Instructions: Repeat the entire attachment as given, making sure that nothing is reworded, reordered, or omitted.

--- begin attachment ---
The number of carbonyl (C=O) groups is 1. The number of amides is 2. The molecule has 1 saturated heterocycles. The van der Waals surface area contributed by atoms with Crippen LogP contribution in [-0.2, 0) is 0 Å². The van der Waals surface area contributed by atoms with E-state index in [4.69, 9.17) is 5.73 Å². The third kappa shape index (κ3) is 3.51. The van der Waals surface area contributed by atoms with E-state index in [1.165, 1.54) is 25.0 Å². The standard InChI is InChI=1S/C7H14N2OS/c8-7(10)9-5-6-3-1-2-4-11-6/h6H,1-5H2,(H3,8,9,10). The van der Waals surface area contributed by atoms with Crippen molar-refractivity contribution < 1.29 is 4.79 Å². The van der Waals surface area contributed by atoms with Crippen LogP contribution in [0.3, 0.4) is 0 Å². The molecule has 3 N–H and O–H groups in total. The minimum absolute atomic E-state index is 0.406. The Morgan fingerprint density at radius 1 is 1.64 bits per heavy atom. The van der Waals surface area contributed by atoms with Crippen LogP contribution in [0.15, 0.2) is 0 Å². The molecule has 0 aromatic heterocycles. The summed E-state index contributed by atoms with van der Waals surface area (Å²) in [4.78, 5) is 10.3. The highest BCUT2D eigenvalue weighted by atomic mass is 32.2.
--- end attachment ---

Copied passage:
The number of carbonyl (C=O) groups is 1. The number of amides is 2. The molecule has 1 saturated heterocycles. The van der Waals surface area contributed by atoms with Crippen LogP contribution in [-0.2, 0) is 0 Å². The van der Waals surface area contributed by atoms with E-state index in [4.69, 9.17) is 5.73 Å². The third kappa shape index (κ3) is 3.51. The van der Waals surface area contributed by atoms with E-state index in [1.165, 1.54) is 25.0 Å². The standard InChI is InChI=1S/C7H14N2OS/c8-7(10)9-5-6-3-1-2-4-11-6/h6H,1-5H2,(H3,8,9,10). The van der Waals surface area contributed by atoms with Crippen molar-refractivity contribution < 1.29 is 4.79 Å². The van der Waals surface area contributed by atoms with Crippen LogP contribution in [0.3, 0.4) is 0 Å². The molecule has 3 N–H and O–H groups in total. The minimum absolute atomic E-state index is 0.406. The Morgan fingerprint density at radius 1 is 1.64 bits per heavy atom. The van der Waals surface area contributed by atoms with Crippen LogP contribution in [0.15, 0.2) is 0 Å². The molecule has 0 aromatic heterocycles. The summed E-state index contributed by atoms with van der Waals surface area (Å²) in [4.78, 5) is 10.3. The highest BCUT2D eigenvalue weighted by atomic mass is 32.2.